18 November 2023
Over 150 people attended the Upland Farming and Landscape Management Symposium in Westport, Co. Mayo on Thursday 16th November. The symposium was organised by Teagasc in collaboration with the College of Agriculture, Food and Rural Enterprise (CAFRE) from Northern Ireland.
The symposium brought together farmers, scientists, policymakers, knowledge transfer professionals and practitioners, as well as a number of rural and community organisations from across the island of Ireland engaged with farming, managing and utilising upland landscapes. The symposium had a mix of scientific presentations and panel discussions, with farmer and wider stakeholder contributions.
The symposium was structured in four key themes around Carbon, Water, Biodiversity and Livestock, and highlighted the key role for economically, socially and environmentally sustainable farming systems, with the farmer at the centre, to deliver positive results from uplands across these multiple objectives. The symposium highlighted the complex and inter-related aspects of upland landscapes across these four themes.
The event was opened by Professor Frank O’Mara, Director of Teagasc. He highlighted the importance of the symposium to showcase the wide range of ongoing work, both within Teagasc and across a wide range of organisations, around developing our understanding of the current and future role of farming systems in the uplands to deliver in terms of both food production and positive environmental benefits.
Paul McHenry, Head of the Knowledge Advisory Service in CAFRE, also highlighted the ongoing work in Northern Ireland, including at the CAFRE Hill Farm at Glenwherry, Co. Antrim, to develop the knowledge base and upland management practices that can be beneficial to both livestock output and water, carbon and biodiversity outcomes.
Dr. Catherine Keena, Countryside Management Specialist with Teagasc, outlined the history of how the succession of policies have affected upland farming systems and environments, highlighting that farmers have always proven adaptable and responsive to policy drivers and incentives.
She also spoke about the important role agricultural advisors play in supporting farmers with practice adoption and farming system development. However, she also indicated that farming and environmental outcomes, particularly in terms of biodiversity and habitats, have not always been positive.
Focussing on carbon, the audience heard from Dr. Florence Renou Wilson, UCD, that blanket bogs in the uplands contain a significant quantity of carbon. However, this carbon accumulates very slowly, and depends on water for this to happen. Draining of peats in the uplands can therefore result in carbon loss. A key objective for upland management should therefore be to maintain carbon stocks by reducing these losses. Water table management and the avoidance of vegetation loss resulting in the exposure of bare peat, were amongst the management tools highlighted to help achieve this.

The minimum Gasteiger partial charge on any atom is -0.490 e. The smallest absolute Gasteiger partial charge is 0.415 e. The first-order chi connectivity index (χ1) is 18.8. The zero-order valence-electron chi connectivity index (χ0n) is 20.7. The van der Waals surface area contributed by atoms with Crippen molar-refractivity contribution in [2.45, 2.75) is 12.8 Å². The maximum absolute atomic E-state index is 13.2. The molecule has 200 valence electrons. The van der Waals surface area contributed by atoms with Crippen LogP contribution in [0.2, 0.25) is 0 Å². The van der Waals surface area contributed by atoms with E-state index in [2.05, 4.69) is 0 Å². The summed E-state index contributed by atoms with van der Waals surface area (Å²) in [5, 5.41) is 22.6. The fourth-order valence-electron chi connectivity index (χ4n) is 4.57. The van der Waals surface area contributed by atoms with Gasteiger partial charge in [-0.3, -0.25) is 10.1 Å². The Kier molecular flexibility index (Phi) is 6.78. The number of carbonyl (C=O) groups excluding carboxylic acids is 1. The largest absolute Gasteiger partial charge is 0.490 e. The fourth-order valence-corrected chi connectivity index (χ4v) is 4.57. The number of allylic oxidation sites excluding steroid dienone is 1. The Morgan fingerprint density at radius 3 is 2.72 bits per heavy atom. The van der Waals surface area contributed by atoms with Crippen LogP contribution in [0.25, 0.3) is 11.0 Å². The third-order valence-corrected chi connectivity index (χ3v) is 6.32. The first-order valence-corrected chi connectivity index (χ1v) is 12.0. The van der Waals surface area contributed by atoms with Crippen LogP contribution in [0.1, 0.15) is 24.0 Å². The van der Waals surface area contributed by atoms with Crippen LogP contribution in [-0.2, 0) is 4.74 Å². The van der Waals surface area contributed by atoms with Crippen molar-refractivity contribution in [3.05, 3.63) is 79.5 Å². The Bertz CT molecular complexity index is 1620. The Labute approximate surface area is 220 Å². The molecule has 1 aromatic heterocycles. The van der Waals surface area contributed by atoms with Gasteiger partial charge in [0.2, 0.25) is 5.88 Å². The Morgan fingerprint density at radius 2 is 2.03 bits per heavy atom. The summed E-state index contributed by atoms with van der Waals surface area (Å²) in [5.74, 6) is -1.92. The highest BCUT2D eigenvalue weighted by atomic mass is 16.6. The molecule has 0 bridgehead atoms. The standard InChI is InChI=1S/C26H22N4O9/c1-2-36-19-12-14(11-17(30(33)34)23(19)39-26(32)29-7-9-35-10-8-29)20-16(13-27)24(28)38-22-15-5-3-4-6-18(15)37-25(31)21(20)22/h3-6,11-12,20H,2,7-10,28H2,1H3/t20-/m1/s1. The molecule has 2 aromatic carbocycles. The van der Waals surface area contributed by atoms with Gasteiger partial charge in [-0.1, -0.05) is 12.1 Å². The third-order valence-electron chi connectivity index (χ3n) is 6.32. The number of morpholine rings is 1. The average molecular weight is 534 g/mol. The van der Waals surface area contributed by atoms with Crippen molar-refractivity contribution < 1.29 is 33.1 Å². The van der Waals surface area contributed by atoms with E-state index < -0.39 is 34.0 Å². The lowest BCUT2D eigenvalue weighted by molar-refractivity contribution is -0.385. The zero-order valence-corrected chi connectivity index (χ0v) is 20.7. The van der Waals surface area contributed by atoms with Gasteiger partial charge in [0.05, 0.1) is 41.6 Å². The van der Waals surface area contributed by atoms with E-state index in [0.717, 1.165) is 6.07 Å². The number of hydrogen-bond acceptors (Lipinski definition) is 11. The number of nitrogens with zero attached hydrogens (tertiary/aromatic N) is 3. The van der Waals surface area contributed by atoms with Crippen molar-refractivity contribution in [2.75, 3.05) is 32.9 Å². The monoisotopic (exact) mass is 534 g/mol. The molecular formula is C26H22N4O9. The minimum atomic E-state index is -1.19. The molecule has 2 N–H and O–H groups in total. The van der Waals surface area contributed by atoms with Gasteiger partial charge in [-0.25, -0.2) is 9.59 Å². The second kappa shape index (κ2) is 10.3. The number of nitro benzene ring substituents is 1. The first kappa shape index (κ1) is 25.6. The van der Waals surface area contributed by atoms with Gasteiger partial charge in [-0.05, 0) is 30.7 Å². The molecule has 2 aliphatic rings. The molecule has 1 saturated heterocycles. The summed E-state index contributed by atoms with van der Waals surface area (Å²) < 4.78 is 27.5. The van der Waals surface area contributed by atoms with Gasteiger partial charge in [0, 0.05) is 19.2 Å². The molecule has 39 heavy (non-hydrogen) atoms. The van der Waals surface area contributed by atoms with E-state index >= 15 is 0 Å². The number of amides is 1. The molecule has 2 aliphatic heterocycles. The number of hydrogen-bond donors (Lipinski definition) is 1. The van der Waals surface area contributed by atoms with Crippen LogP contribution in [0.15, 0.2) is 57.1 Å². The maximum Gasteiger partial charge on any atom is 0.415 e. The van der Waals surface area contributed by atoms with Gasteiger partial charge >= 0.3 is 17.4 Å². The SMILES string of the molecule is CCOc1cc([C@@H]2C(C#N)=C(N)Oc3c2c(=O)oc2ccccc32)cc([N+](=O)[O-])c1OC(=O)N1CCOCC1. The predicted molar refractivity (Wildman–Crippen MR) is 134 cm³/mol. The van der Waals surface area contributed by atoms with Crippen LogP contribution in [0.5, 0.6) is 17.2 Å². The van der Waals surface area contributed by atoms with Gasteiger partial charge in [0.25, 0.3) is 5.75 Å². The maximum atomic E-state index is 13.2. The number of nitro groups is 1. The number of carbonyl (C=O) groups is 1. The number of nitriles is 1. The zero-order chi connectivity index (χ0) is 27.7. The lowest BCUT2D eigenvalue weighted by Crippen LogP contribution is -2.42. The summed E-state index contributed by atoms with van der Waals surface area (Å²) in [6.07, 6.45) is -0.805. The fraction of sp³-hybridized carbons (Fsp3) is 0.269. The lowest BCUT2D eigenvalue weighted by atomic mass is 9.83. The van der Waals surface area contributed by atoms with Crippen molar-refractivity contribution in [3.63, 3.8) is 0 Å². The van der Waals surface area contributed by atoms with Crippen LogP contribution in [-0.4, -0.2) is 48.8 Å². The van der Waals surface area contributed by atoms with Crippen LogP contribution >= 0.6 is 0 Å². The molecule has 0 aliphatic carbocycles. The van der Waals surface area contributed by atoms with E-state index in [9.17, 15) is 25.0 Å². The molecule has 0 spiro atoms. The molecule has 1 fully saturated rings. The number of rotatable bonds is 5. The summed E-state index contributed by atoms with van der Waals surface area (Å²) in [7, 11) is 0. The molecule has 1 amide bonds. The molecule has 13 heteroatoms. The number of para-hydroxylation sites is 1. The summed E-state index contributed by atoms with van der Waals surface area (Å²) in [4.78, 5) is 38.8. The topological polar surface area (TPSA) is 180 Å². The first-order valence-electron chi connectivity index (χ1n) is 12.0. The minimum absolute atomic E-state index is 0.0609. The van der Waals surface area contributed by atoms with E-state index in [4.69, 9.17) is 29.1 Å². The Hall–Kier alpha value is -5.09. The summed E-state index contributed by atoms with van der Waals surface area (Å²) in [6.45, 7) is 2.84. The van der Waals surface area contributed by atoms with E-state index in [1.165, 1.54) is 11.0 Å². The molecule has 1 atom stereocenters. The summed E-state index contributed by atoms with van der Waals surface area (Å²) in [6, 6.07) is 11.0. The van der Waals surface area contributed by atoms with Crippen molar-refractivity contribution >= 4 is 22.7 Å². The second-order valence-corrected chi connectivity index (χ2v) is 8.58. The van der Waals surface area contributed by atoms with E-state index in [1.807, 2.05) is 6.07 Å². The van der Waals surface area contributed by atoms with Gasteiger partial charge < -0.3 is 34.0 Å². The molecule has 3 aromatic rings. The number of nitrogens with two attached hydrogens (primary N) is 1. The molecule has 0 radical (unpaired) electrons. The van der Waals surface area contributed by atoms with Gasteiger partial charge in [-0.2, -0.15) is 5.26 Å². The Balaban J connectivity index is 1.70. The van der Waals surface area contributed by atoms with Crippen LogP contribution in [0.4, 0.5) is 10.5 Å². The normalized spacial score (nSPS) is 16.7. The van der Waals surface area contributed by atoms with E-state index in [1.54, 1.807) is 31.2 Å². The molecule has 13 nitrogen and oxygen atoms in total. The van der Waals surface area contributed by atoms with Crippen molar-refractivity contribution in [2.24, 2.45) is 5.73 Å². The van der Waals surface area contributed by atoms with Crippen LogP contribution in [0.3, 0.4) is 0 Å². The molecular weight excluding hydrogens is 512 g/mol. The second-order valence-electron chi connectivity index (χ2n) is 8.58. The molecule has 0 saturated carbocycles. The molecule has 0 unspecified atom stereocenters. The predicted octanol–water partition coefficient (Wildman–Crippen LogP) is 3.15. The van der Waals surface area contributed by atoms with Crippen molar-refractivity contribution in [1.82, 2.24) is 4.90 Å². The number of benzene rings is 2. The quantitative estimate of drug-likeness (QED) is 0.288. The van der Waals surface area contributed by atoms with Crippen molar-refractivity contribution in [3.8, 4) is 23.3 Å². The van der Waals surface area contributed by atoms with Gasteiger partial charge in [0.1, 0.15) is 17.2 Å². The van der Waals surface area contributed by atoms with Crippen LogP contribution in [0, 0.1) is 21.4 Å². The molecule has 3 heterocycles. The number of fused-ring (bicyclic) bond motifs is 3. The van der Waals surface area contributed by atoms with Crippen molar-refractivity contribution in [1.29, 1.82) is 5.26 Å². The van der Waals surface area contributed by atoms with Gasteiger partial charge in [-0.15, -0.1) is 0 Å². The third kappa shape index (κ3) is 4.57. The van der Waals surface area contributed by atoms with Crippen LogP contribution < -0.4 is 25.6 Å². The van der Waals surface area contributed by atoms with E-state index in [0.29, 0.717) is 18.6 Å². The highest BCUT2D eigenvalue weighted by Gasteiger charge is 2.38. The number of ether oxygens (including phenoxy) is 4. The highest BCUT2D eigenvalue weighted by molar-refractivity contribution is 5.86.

Nicola Warden, Senior Biodiversity Technologist with CAFRE, commented how measures are being implemented by CAFRE, with the support of partner organisations through the Glenwherry Hill Regeneration Partnership, to improve upland habitats. Results from the Glenwherry farm have shown positive increases in red grouse, snipe, curlew, lapwing and hare populations, while also showing that lamb and beef output has been improving concurrently. Benefits of new technologies and practices including forest removal to reduce predation of nesting birds as well as virtual fencing technologies for livestock are contributing to positive results for habitats.
The symposium also heard from Cormac McConigley, Catchment Manager with LAWPRO in the Western Region, that potential pressures associated with agriculture and forestry do persist in the uplands. However, water bodies with higher proportions of their catchment within upland areas tend to have higher overall quality than those in lowland areas. The maintenance of these water bodies as high and good quality is an ongoing objective.
The final session of the symposium included a summary by Declan Byrne, Teagasc, of the progress being made in the Wicklow Mountains arising from the Sustainable Uplands Agri-environment Scheme (SUAS) EIP project. The work of the farmers within the project has highlighted that the sustainability of upland grazing systems are dependent on the right type and numbers of livestock, at the right time of year and in the right areas of the uplands. The discussion on livestock systems, which included advisory and farmer perspectives highlighted the need for bottom-up and collaborative approaches in seeking solutions for upland systems based on high quality research and science.
In summing up the symposium, Dr. Stan Lalor, Director of Knowledge Transfer in Teagasc, commented on the positivity that was evident, both from farmers and from wider stakeholders, in the sustenance and development of farming systems in the uplands. Significant momentum has been created around how upland farming systems can be developed through collaborative initiatives, and can be supported through policy and results-based incentives. However, the overall economic and social viability of farm systems to support farm households and rural communities will be a fundamental requirement in order to achieve and enhance the environmental potential that exists within upland landscapes.
Presentations from the symposium are available.